Yellow Days is the nom de plume of disgustingly young George van den Broek. The 18-year-old has been attracting attention from all over the musical blog land for his slacker-style crooning and debut EP Harmless Melodies, which was well-received. It was, therefore, no surprise that his gig at the diddy Corsica Studios was sold out on a baking hot evening in London, with fans (human) jostling for space underneath the fans (mechanical).
I’ve always assumed that there was an unwritten rule that support acts should sound vaguely like the main act so kudos to whoever picked Lord Apex as the support here and had me worried that I’d turned up to the wrong gig. To be fair, the rapper did get an appreciative crowd warmed up, getting his ‘team’ up on stage to jump around and half-encouraging, half-threatening the audience that they had to dance.
When it was time for Yellow Days, van den Broek came on wearing a t-shirt tucked into old-man trousers and with a haircut that I assume must be currently cool among the young people. The live band consists of him on guitar, a bassist/keyboardist, another keyboardist squirrelled away in a corner and a drummer.
On record his voice is impressive and it doesn’t disappoint live. It’s soulful with various yelps and whoops to show off the range, and the band does a good job of backing him up. There’s not much in the way of stage patter but he looks totally comfortable up there; it’s him doing us the favour, not the other way round. I thought ‘Go Home’ and latest track ‘That Easy’ sounded particularly good.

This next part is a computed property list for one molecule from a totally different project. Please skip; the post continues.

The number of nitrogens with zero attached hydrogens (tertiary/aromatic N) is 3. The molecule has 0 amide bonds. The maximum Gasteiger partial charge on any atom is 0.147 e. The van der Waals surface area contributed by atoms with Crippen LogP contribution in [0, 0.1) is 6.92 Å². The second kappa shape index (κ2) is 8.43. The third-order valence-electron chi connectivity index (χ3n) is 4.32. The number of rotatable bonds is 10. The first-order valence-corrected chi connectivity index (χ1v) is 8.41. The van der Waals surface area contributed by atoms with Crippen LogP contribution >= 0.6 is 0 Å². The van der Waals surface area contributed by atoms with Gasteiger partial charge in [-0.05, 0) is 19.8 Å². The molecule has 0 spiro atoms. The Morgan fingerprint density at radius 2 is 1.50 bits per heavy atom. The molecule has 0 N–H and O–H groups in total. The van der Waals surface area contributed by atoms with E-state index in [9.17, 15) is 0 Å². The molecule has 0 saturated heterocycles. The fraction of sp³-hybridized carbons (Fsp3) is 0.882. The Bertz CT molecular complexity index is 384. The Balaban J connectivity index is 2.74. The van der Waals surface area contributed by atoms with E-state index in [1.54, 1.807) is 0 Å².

The downside, which will hopefully be sorted with time, is that he might need a few songs of a slightly different style. After a while, everything began to blur into one, especially with very little crowd interaction. You can get away with it in a 45-minute set but much longer and the mind might start to wander.
Overall though everything is impressively assured for such a young man and the crowd enjoyed it, wobbling around contentedly. He’s on tour in the UK again in October so get in quick – give it an album and a couple of years and I imagine festival bookers all over the land will be fighting to book him for their lazy sunny afternoon slots.